“They look soooooo good on you,” one said to me.

“You’re a liar,” I said back.

“No, look. When I first got low-rise jeans? I thought I looked terrible in them too.”

“You can see my ass crack.”

“Yeah, but you totally get used to it. Those are super cute on you.”

I weakly pointed to this new square shape my hips had taken in order to find a place to hang over the 30-inch restriction I’d put on my pelvis. “This is not super cute,” I said, trying to hide it with the edge of my shirt.

“Aw, it really does look good on you,” she said.

Liz pointed at everything from the top of the jeans down. “This all looks really good on you.”

Crackheads. My ass was stuffed into a flat surface. And my ass? It likes to be free. It’s round and full and damn right, it’s better than y’all’s.

“I’m taking these off,” I said. I tried to sound normal, but the truth was I was humiliated. Two years of work down the drain. I tried to be another LA Woman, and here it was reminding me: “You are normal. Go back to the Gap, honey.”

“No, wait. Come look in the big mirror! You have to see how good you look.”

I was now in a full sweat, terrified, mortified, and seeing red. Other people could now see me in these jeans, these too-small jeans that would fall to the ankles of Brittany Murphy. I looked like every fashion don’t there was, and all I could think was, “I can’t believe I ever thought I was hot.”

“I look ridiculous,” I said.

“No, you really just have to get used to it,” that woman insisted.

I was flushed and sweating, covering my face.

I was infuriated with these jeans and these salesladies and this notion of what kind of body is supposed to wear these jeans. I was mad at myself for being so embarrassed. I was mad at myself for thinking I was skinny, when clearly skinny is Brittany Murphy, and I am the opposite of Brittany Murphy. I tried to remember good I looked when I wasn’t wearing the jeans. I tried to remember how I’m buying clothes in sizes smaller than I wore in high school. I tried to remember all of that, but the blood wasn’t going to my brain because it was all trapped around my ass crack.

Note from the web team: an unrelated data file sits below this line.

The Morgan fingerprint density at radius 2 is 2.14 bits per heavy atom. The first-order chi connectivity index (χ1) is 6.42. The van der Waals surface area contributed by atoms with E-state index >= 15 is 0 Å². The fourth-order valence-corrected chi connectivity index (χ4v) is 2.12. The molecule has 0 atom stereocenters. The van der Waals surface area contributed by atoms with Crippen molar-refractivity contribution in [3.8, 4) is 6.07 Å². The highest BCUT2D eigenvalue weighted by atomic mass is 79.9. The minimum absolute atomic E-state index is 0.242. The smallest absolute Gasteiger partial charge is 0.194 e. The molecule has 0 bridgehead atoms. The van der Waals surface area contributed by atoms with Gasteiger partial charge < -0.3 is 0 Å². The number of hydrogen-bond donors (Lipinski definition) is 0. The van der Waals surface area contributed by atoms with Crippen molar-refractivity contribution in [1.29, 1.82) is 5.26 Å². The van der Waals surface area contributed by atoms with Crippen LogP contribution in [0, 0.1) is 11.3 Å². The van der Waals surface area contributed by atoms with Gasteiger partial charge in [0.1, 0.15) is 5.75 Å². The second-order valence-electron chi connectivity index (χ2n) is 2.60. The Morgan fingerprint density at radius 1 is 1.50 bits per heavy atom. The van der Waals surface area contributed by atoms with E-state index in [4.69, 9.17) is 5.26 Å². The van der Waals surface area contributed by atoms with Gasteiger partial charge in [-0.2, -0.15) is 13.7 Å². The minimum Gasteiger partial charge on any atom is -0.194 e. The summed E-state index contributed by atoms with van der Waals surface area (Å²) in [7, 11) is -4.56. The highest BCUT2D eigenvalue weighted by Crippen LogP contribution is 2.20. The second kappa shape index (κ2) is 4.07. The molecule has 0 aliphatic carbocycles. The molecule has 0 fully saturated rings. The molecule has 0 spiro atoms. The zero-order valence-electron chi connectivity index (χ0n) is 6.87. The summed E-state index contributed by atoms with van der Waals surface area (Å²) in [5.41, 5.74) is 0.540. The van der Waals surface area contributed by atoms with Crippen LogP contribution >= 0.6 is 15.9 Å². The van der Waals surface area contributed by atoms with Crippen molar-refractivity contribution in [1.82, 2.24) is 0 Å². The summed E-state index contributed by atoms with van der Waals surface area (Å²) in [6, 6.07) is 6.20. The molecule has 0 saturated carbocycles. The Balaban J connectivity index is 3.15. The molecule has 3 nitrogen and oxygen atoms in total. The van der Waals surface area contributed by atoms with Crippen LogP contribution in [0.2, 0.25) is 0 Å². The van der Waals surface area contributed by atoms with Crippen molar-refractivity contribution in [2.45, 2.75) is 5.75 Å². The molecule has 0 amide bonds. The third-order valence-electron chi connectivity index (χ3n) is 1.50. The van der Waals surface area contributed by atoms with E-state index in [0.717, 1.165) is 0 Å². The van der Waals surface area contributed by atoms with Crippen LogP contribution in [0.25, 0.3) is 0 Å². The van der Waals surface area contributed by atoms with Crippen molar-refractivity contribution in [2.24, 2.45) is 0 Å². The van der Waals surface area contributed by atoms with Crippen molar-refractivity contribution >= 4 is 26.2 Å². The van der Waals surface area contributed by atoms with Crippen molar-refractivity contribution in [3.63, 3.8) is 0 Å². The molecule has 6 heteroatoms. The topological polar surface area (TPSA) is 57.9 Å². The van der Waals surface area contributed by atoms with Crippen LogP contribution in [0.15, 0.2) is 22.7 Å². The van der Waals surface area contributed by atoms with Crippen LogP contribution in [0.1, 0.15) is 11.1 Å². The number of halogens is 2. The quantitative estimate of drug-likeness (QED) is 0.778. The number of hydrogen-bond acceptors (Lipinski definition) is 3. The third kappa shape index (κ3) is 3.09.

“Please let me go change,” I asked quietly. My ass was literally getting sore. My abscess was as angry as I was.

“Oh,” the woman cooed, like she was finally getting it. “You’re not from L.A., are you? Where are you from?”

Now Liz jumped into action, grabbing my arm. “Come on,”

“Where are you from?” she asked again, head to the side, treating me like the clueless tourist I must be. “Are you from the midwest?”

“I’m outta here.”

I took the pants off and we left the store. Liz has apologized over three hundred times since. I haven’t found a pair of jeans that isn’t Super Low Rise, by the way. My favorite pair right now is from American Eagle, and when I went back there, they were only selling shorts and skirts for the summer.

“You just have a tall ass,” Liz concluded.

“How is that supposed to be a compliment?”

“You’re just not a Super Low Rise girl.”

“How wonderful to find out that I don’t need to spend a hundred dollars on jeans. I can go back to twenty-five bucks.”

“Please don’t hate me.”

“I don’t hate you. I hate the current state of fashion.”

I have to tell you the best part. The perfect punchline. The name of the store?